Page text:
NEW YORK – U.S. stocks may rally this week if the early stages of the earnings season yield positive results and U.S. data shows price pressures are moderating enough to keep interest rates steady.
Tech bellwether Intel Corp. (INTC), financial powerhouse Citigroup Inc. (C) and last week's headline-grabber Apple Inc. (AAPL) all report this week and should offer insight into how the corporate sector fared in the final stages of 2006, when economic growth was slowing.
"It's going to be an action-packed week and certainly earnings are at the top of the list," said Hugh Johnson, chief investment officer of Johnson Illington Advisors, in Albany, New York.
"As long as there are no big earnings shocks, as long as earnings come in better than forecast, I think the stock market will edge its way higher," he said.
U.S. stocks rose for a third day Friday, ending the week up as energy shares rebounded with oil prices and data showing surprisingly robust December retail sales underscored optimism about economic growth.
The Dow Jones industrial average rose 41.10 points, or 0.33 percent, to end at 12,556.08. The Standard & Poor's 500 Index was up 6.91 points, or 0.49 percent, at 1,430.73. The Nasdaq Composite Index was up 17.97 points, or 0.72 percent, at 2,502.82.
For the week, the Dow rose 1.3 percent, the S&P 500 gained 1.5 percent and the Nasdaq advanced 2.8 percent.
Inflation Data in Focus
The economic data calendar this week boasts two reads on inflation at the wholesale and consumer levels, which should give the market more guidance on when the U.S. Federal Reserve is likely to cut interest rates as growth moderates and price pressures ease.
The core Producer Price Index, which strips out volatile food and energy prices, is expected to have accelerated at a 0.1 percent rate in December, versus November's 1.3 percent rise.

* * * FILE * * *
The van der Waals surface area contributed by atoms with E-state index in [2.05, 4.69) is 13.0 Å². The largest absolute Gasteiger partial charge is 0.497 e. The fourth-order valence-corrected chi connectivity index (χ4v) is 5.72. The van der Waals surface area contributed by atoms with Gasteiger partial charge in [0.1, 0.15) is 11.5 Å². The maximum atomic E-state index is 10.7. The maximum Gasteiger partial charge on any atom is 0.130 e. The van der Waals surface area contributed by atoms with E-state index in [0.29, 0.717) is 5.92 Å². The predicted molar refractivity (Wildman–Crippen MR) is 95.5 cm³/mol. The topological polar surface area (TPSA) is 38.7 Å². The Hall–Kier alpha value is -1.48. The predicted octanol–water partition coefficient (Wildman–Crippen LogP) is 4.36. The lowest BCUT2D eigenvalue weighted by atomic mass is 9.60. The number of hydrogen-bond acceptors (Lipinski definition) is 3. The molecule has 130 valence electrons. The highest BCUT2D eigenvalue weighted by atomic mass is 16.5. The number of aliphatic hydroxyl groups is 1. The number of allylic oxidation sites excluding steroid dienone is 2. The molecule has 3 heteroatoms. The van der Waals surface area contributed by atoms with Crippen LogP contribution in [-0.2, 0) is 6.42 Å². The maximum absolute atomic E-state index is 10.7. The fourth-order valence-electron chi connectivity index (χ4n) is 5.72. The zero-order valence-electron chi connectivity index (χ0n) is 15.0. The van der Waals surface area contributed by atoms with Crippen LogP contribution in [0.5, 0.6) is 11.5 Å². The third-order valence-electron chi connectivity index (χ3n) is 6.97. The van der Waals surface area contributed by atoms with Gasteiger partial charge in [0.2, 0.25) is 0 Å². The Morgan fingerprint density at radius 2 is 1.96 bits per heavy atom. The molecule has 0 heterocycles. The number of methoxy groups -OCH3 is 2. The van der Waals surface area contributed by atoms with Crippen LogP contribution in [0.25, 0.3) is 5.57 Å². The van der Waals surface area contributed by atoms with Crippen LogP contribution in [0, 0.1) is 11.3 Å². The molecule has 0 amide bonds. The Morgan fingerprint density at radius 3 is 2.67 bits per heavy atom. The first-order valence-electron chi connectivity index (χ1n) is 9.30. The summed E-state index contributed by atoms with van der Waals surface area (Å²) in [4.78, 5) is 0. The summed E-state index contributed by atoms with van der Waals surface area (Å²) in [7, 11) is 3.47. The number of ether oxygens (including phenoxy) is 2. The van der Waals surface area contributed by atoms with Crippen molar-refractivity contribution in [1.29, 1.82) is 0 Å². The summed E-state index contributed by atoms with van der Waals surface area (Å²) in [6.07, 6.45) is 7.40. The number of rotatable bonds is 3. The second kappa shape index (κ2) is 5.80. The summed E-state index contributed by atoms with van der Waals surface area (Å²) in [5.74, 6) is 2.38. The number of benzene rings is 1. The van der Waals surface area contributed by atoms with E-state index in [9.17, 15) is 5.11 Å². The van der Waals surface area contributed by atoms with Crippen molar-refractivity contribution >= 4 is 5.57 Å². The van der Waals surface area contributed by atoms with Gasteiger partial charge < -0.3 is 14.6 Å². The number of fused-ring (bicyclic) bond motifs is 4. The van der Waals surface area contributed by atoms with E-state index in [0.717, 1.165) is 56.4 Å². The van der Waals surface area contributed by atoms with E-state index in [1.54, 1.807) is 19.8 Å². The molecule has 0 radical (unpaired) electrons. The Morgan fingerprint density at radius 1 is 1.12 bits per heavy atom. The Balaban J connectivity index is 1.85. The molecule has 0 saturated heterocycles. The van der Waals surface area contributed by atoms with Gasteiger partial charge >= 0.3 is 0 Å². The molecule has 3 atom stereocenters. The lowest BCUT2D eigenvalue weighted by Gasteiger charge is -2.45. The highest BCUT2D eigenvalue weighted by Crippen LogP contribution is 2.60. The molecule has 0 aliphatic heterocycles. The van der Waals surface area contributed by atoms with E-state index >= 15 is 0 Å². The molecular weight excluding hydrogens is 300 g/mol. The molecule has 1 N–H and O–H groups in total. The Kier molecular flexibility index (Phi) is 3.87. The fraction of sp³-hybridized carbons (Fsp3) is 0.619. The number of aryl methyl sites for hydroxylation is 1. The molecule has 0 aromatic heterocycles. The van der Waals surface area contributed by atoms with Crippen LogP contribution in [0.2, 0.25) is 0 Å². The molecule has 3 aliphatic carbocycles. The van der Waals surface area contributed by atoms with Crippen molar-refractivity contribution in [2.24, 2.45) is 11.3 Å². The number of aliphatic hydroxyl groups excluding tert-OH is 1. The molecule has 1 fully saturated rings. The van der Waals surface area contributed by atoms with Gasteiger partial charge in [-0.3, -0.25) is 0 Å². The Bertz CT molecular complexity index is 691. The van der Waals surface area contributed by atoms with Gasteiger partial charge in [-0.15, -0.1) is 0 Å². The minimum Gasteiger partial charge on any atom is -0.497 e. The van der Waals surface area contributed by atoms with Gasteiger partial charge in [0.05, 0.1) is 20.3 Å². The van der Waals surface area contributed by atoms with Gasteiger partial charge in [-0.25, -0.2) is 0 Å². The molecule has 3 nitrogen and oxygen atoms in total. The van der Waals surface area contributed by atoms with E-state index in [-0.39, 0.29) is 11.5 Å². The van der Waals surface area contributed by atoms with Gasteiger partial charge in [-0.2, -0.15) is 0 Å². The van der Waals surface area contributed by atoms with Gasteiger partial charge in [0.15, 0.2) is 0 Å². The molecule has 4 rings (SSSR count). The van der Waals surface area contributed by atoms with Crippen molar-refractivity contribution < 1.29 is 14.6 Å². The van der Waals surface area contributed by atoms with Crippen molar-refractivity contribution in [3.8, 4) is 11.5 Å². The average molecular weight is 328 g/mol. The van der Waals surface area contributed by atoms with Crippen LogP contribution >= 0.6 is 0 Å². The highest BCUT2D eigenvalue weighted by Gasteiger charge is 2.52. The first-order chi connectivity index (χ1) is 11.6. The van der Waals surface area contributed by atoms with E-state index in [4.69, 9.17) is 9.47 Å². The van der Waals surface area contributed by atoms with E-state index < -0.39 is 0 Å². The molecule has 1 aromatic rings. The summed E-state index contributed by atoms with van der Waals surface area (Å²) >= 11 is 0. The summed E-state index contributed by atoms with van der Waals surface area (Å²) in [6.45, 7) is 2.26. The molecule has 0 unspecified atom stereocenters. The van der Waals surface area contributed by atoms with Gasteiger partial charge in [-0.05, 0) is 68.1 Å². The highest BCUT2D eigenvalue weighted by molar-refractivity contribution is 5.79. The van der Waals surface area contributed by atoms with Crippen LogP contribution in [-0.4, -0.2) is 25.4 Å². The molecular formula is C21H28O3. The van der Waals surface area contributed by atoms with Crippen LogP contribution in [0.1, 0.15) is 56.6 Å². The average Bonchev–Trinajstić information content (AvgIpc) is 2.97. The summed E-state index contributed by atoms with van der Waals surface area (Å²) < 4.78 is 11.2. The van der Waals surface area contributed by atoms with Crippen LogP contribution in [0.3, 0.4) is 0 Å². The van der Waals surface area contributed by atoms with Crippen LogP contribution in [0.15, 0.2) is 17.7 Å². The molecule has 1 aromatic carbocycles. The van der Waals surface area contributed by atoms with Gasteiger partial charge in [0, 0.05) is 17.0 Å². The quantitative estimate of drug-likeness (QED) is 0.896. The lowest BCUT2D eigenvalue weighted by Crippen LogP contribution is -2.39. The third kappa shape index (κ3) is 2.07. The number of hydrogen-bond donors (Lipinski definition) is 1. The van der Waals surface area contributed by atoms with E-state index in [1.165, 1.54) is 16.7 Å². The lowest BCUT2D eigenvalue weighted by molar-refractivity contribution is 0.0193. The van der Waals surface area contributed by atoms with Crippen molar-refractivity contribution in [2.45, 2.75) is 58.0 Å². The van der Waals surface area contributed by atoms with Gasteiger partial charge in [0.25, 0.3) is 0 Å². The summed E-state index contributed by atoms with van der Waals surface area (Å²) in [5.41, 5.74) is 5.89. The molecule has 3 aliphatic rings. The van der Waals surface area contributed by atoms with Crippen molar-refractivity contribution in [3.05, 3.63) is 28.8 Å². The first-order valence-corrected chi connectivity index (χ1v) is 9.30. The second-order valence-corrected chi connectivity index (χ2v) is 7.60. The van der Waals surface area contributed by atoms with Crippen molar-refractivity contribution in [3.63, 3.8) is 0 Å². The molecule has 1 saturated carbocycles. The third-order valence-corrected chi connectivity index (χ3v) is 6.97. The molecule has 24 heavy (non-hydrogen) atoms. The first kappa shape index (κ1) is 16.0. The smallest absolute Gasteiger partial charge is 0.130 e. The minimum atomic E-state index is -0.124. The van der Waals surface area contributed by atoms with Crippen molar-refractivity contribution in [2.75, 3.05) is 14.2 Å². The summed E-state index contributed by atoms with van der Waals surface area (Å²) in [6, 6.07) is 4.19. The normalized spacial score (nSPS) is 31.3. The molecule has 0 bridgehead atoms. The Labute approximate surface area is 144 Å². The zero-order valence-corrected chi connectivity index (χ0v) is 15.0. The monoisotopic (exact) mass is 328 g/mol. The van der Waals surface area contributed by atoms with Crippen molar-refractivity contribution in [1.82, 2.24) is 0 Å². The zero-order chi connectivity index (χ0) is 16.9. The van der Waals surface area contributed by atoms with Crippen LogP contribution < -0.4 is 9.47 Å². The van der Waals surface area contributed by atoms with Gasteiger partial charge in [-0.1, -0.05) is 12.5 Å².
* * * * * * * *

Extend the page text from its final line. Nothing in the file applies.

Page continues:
The core Consumer Price Index is forecast to have risen at a 0.2 percent rate, compared with 0.1 percent in November, leaving the year-on-year rate at 2.6 percent, compared with November's 2.7 percent.
"From the economic perspective, because the Fed has been talking about inflation so much, CPI and PPI are probably taking on a little more importance than they have probably in the past," said Paul Nolte, director of investments at Hinsdale Associates, in Hinsdale Illinois.
The stock market will probably weather any unexpected pick-ups in price pressures in these two inflation gauges, especially after a near 7 percent fall in the price of crude oil to 18-month lows below $55 a barrel in the recent weeks.
Intel, the world's top chipmaker, reports on Tuesday and should offer a flavor of how the technology sector has fared at a time when some tech stocks have been punished, especially if it delivers an upbeat outlook for the industry.
Shares of rival chip maker Advanced Micro Devices fell more than 9 percent on Thursday, a day after it issued a warning on its fourth-quarter revenue and earnings.
"On the back of the AMD earnings, it will be good to see Intel to get a better read on the health of the semiconductor industry," said Andre Bakhos, president of Princeton Financial Group in Princeton, New Jersey.
Also on the tech front, Apple will release its quarterly earnings on Wednesday. Apple shares hit an all-time high of $97.80 last week after the company unveiled its eagerly anticipated iPhone mobile phone, prompting analysts to raise their share price and earnings targets.
The world's second largest cell phone maker, Motorola Inc., will also release earnings. The company in recent weeks issued a profit warning, which some believed was the result of fierce price competition between Motorola and its larger rival Nokia.
Along with Citigroup, some of Wall Street's biggest banks will deliver earnings this week, including Merrill Lynch and JP Morgan Chase & Co.
"It will be interesting to gauge at least how the banking environment is in light of housing and in light of some of the lending conditions," said Hinsdale's Nolte.
Other economic data include the Philadelphia Fed's index of business conditions in the Mid-Atlantic and the University of Michigan's preliminary read on consumer sentiment.